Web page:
NYC Gala Guest Speaker:
Suzan-Lori Parks '85
Pulitzer Prize-winning Playwright Topdog/Underdog
Named one of TIME magazine’s “100 Innovators for the Next New Wave,” Suzan-Lori Parks is one of the most exciting and acclaimed playwrights in American drama today. She is the first African American woman to receive the Pulitzer Prize in Drama for the Broadway hit Topdog/Underdog and is a MacArthur “Genius” Award recipient, among her many other honors. Parks has said of her presentations: “My lectures aren’t your typical writer-behind-the-podium evening – audiences call them ‘the Suzan-Lori Parks show.’” Her talks are part performance, part storytelling – always high energy, with an inspired sense of humor.
In 2007, her project 365Days/365Plays is being produced in over 700 theaters worldwide, creating one of the largest grassroots collaborations in theater history. Her numerous plays include Topdog/Underdog, In The Blood (2000 Pulitzer Prize finalist), Venus (1996 OBIE Award), The Death of the Last Black Man in the Whole Entire World, Imperceptible Mutabilities in the Third Kingdom (1990 OBIE Award for Best New American Play), and The America Play. Her first feature-length screenplay was Girl 6 written for Spike Lee. She’s also written screenplays for Brad Pitt, Denzel Washington, and adapted Zora Neale Hurston’s classic novel Their Eyes Were Watching God which starred Halle Barry and premiered on ABC’s Oprah Winfrey Presents. Parks’s well-reviewed first novel Getting Mother’s Body (Random House, 2003) is set in the west Texas of her youth and follows the scrappy Beede family as they embark on a riotous road trip in hopes of recovering a fortune of jewels – rumored to be buried with a long-dead relative.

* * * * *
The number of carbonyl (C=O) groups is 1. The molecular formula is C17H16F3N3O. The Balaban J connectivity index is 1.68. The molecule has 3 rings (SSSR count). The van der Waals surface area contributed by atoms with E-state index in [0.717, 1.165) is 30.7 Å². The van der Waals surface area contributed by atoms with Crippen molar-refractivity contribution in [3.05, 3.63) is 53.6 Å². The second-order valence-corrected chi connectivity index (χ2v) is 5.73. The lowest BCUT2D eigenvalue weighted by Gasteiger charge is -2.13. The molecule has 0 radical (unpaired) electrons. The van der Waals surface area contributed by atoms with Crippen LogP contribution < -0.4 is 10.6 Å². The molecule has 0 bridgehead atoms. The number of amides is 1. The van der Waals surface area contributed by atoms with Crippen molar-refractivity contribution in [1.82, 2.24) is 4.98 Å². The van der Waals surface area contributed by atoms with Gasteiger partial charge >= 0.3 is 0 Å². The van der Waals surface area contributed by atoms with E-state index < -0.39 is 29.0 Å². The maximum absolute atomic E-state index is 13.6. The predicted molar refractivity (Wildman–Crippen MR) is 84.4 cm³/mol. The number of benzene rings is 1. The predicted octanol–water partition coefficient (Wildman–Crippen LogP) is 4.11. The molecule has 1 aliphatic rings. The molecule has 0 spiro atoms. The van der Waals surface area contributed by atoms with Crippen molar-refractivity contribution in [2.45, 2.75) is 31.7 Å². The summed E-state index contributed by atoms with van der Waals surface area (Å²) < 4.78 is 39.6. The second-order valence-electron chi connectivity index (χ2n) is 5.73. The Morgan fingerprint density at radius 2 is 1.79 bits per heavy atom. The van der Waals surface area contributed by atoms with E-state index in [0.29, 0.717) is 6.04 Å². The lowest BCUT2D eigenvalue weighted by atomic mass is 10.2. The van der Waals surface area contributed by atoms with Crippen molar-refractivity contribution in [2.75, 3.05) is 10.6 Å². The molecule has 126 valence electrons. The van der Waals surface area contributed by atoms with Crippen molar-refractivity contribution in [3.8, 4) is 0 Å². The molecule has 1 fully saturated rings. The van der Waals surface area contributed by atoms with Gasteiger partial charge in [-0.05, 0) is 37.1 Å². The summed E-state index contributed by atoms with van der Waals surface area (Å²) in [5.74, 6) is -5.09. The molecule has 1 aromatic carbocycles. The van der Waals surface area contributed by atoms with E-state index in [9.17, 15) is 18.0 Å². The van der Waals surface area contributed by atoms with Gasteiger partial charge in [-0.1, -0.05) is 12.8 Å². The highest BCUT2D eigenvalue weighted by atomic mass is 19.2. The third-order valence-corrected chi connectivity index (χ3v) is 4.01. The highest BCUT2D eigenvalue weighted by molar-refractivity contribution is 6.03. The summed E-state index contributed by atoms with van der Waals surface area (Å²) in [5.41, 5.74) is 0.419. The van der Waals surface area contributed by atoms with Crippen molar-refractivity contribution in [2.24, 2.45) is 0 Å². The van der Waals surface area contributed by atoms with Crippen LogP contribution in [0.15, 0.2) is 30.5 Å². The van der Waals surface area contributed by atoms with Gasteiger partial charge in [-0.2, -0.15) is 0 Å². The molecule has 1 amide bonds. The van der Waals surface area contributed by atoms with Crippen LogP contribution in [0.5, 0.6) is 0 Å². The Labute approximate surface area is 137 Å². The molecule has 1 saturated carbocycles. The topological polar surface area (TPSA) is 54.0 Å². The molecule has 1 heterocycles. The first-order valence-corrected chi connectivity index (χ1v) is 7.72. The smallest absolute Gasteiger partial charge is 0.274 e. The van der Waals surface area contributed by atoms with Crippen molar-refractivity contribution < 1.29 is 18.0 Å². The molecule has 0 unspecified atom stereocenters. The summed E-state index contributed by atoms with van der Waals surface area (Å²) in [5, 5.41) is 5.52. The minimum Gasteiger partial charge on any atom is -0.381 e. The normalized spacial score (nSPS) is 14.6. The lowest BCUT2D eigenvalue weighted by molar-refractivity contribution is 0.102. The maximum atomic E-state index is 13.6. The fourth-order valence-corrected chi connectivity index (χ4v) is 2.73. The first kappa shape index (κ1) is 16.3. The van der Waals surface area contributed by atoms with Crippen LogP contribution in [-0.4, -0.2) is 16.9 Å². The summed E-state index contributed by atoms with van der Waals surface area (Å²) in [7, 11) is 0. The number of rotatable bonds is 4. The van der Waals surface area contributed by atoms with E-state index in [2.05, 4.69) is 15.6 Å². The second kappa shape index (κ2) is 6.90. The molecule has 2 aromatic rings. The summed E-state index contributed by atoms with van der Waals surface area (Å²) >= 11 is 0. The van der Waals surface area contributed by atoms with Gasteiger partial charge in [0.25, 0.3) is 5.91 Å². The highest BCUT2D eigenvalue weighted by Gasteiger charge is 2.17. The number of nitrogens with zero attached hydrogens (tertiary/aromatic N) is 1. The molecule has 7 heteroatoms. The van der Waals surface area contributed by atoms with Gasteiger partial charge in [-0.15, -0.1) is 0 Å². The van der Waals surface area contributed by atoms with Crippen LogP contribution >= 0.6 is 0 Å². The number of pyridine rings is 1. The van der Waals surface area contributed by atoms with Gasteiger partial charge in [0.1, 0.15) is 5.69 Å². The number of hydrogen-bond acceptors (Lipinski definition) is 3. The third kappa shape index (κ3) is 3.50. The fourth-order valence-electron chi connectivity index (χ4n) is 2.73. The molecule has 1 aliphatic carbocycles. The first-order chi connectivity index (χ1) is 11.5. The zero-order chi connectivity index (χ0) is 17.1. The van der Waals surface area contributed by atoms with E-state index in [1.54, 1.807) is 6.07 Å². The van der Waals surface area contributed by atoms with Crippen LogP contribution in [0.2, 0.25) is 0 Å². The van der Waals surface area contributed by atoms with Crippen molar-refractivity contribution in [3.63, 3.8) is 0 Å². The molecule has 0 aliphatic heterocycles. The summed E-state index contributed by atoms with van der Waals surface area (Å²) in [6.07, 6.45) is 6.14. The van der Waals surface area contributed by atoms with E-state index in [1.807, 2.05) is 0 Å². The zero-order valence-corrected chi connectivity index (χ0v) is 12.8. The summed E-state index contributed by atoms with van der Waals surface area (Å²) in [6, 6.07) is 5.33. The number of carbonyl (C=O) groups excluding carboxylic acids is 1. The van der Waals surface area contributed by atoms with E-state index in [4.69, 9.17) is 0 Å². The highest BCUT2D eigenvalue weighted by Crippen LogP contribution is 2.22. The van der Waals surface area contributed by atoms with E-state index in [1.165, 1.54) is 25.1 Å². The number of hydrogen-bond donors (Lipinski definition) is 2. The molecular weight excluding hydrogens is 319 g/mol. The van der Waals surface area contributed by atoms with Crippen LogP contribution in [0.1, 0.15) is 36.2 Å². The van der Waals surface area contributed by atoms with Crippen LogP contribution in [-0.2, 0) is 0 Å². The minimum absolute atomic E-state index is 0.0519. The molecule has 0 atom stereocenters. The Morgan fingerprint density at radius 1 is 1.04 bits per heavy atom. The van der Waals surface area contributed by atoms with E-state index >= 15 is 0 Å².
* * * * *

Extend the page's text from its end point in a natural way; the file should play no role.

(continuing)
Parks has taught as several academic institutions including the Yale School of Drama. Currently she is writing her next novel and Ray Charles Live!, a musical based on the life of Ray Charles that will premiere at the Pasadena Playhouse (October 2007).
Holding honorary doctorates from Brown University, among others, Suzan-Lori credits her writing teacher and mentor, James Baldwin, for starting her on the path of playwrighting. One of the first to recognize Parks’s writing skills, Mr. Baldwin declared Parks “an astonishing and beautiful creature who may become one of the most valuable artists of our time.”
“Her dislocating stage devices, stark but poetic language
and fiercely idiosyncratic images transform her work
into something haunting and marvelous.”
— TIME magazine
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MHCs 2,200 students hail from 48 states and nearly 70 countries. Twenty percent are international citizens, and 28 percent of domestic students identify as African American, Asian American, Latina, Native American, or multiracial.